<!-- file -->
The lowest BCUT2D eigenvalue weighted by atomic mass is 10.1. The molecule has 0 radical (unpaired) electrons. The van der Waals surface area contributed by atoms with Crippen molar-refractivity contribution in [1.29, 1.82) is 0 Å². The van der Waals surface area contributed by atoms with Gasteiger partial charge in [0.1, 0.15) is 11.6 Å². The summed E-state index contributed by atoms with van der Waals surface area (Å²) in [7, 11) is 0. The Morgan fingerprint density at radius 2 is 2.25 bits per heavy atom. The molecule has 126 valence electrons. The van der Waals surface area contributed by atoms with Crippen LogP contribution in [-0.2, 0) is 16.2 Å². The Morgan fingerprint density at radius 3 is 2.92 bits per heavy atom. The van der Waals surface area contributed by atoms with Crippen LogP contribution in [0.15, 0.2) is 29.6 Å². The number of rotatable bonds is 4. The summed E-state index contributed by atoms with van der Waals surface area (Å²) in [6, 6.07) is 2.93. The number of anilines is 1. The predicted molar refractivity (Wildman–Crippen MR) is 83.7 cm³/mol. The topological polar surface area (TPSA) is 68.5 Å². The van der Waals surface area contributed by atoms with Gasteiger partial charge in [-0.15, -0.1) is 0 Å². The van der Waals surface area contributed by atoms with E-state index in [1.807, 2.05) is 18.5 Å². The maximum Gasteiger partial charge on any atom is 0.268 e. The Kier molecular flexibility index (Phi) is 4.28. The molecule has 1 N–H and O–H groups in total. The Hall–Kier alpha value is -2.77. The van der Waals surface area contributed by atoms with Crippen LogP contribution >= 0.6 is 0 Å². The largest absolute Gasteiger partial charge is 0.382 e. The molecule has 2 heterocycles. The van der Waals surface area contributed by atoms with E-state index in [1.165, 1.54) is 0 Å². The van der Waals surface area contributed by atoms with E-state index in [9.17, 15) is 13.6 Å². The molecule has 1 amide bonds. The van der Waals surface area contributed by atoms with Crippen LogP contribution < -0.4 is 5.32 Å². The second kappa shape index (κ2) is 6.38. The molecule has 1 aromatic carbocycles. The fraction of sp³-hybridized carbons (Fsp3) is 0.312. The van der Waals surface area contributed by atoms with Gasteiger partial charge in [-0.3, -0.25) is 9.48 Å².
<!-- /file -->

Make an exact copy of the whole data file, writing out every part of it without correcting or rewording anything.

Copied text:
The lowest BCUT2D eigenvalue weighted by atomic mass is 10.1. The molecule has 0 radical (unpaired) electrons. The van der Waals surface area contributed by atoms with Crippen molar-refractivity contribution in [1.29, 1.82) is 0 Å². The van der Waals surface area contributed by atoms with Gasteiger partial charge in [0.1, 0.15) is 11.6 Å². The summed E-state index contributed by atoms with van der Waals surface area (Å²) in [7, 11) is 0. The Morgan fingerprint density at radius 2 is 2.25 bits per heavy atom. The molecule has 126 valence electrons. The van der Waals surface area contributed by atoms with Crippen LogP contribution in [-0.2, 0) is 16.2 Å². The Morgan fingerprint density at radius 3 is 2.92 bits per heavy atom. The van der Waals surface area contributed by atoms with Crippen LogP contribution in [0.15, 0.2) is 29.6 Å². The number of rotatable bonds is 4. The summed E-state index contributed by atoms with van der Waals surface area (Å²) in [6, 6.07) is 2.93. The number of anilines is 1. The predicted molar refractivity (Wildman–Crippen MR) is 83.7 cm³/mol. The topological polar surface area (TPSA) is 68.5 Å². The van der Waals surface area contributed by atoms with Gasteiger partial charge in [-0.15, -0.1) is 0 Å². The van der Waals surface area contributed by atoms with E-state index in [1.807, 2.05) is 18.5 Å². The maximum Gasteiger partial charge on any atom is 0.268 e. The Kier molecular flexibility index (Phi) is 4.28. The molecule has 1 N–H and O–H groups in total. The Hall–Kier alpha value is -2.77. The van der Waals surface area contributed by atoms with Crippen LogP contribution >= 0.6 is 0 Å². The largest absolute Gasteiger partial charge is 0.382 e. The molecule has 2 heterocycles. The van der Waals surface area contributed by atoms with E-state index in [1.165, 1.54) is 0 Å². The van der Waals surface area contributed by atoms with E-state index in [9.17, 15) is 13.6 Å². The molecule has 1 amide bonds. The van der Waals surface area contributed by atoms with Crippen LogP contribution < -0.4 is 5.32 Å². The second kappa shape index (κ2) is 6.38. The molecule has 1 aromatic carbocycles. The fraction of sp³-hybridized carbons (Fsp3) is 0.312. The van der Waals surface area contributed by atoms with Gasteiger partial charge in [-0.3, -0.25) is 9.48 Å².